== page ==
“The future for women law graduates is bright”

Emily Kempin-Spyri, first woman law graduate in Switzerland, 1888

Arabella Mansfield is often cited as the first woman lawyer in the United States, gaining admission to the bar in 1869 (although she never practiced). By the time Lavinia Goodell was admitted to practice law in Wisconsin in 1874, she joined a small coterie of a dozen or so other American women. A previous post featured Lidia Poët, Italy’s first woman lawyer. The first Swiss woman to earn a law degree was Emily Kempin-Spyri.

Emily Kempin-Spyri

Emily Spyri was born in 1853. She was the niece of Johanna Spyri, the author of Heidi. She was born into a wealthy family but married against her father’s wishes. Her husband, pastor and social reformer Walter Kempin, supported her aspirations to become a lawyer. She graduated from the University of Zurich’s law school in 1883 and earned a doctoral degree, summa cum laude, in 1887. However, she was denied the right to practice because she was not an “active citizen” of Switzerland. The Swiss constitution required a citizen to pay taxes and serve in the military, which excluded women. After her appeal to the Supreme Court but was denied, she came to New York where there were greater opportunities for women lawyers. In order to familiarize herself with American law, she applied for admission to Columbia College Law School. It was four months before her request was denied, but in the meantime she had been quietly attending the school’s lectures. New York University allowed her to attend law classes, as a courtesy to the University of Zurich, with the understanding that her attendance would create no precedent for other women. Unfortunately, she was denied admission to the New York City bar association because she was a foreigner. She then co-founded a free legal clinic for the poor and soon afterward decided to establish a law school for women.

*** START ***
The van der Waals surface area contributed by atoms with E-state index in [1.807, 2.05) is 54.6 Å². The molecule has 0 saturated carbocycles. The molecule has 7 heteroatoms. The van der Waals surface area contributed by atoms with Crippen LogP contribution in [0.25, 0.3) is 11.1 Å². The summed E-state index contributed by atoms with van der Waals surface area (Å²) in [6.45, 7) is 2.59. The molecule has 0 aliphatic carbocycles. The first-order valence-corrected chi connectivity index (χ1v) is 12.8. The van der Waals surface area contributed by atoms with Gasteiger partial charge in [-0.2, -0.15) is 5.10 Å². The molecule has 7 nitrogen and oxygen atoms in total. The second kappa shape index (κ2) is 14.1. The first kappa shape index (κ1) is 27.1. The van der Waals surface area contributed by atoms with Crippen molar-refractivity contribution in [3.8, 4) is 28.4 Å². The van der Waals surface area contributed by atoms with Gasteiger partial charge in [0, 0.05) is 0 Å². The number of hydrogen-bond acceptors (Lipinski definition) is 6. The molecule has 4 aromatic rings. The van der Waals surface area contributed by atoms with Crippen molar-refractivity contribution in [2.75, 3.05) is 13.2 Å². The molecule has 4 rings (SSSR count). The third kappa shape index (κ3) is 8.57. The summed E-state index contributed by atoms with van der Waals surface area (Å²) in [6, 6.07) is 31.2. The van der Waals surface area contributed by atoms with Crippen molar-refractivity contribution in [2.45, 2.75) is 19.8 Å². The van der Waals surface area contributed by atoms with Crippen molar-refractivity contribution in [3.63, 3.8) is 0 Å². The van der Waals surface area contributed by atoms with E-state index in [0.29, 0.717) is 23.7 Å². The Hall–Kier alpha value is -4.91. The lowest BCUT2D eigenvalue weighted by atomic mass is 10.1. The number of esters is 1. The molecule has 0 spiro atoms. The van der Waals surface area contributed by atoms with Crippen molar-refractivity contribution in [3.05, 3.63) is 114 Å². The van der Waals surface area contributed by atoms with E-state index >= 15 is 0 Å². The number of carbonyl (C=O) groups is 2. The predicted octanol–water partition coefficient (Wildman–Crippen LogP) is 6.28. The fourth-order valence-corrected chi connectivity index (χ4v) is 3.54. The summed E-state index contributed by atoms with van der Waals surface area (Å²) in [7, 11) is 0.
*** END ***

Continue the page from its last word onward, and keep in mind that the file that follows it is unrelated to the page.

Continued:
Brooklyn Times Union, October 5, 1888

When asked what future there would be for graduates of her law school, Kempin replied, “A bright one.” She predicted that women lawyers would be successful with juries because “They have a good deal of intuitive knowledge of human nature and are supposed to have much experience in testing the motives which will appeal to average men.”  She said she expected to see women judges in the twentieth century.  She said she did not expect women to have “great railroad or corporation cases, at least for many years,” but thought women lawyers would have plenty of business in cases involving landlord-tenant matters, real estate and contract cases, will cases, and, of course divorces.

Kempin returned to Zurich in 1891. Her application to practice law was again rejected.  She separated from her husband and in 1896 went to Berlin to teach law. The last years of her life were not happy ones. She suffered a breakdown in 1897 and was treated at a number of mental institutions. She died in 1901 in Basel, Switzerland, at age 48, of cancer.

The New York University School of Law named a chair after her, and in 2009 the University of Zurich honored her with a commemorative plaque.

Sources consulted: The Evening World (New York, March 4, 1889); Brooklyn Times Union (October 5, 1889);  https://www.swissinfo.ch/eng/a-woman-ahead-of-her-times/1015736; https://www.biapsy.de/index.php/en/9-biographien-a-z/152-kempin-spyri-emilie-e

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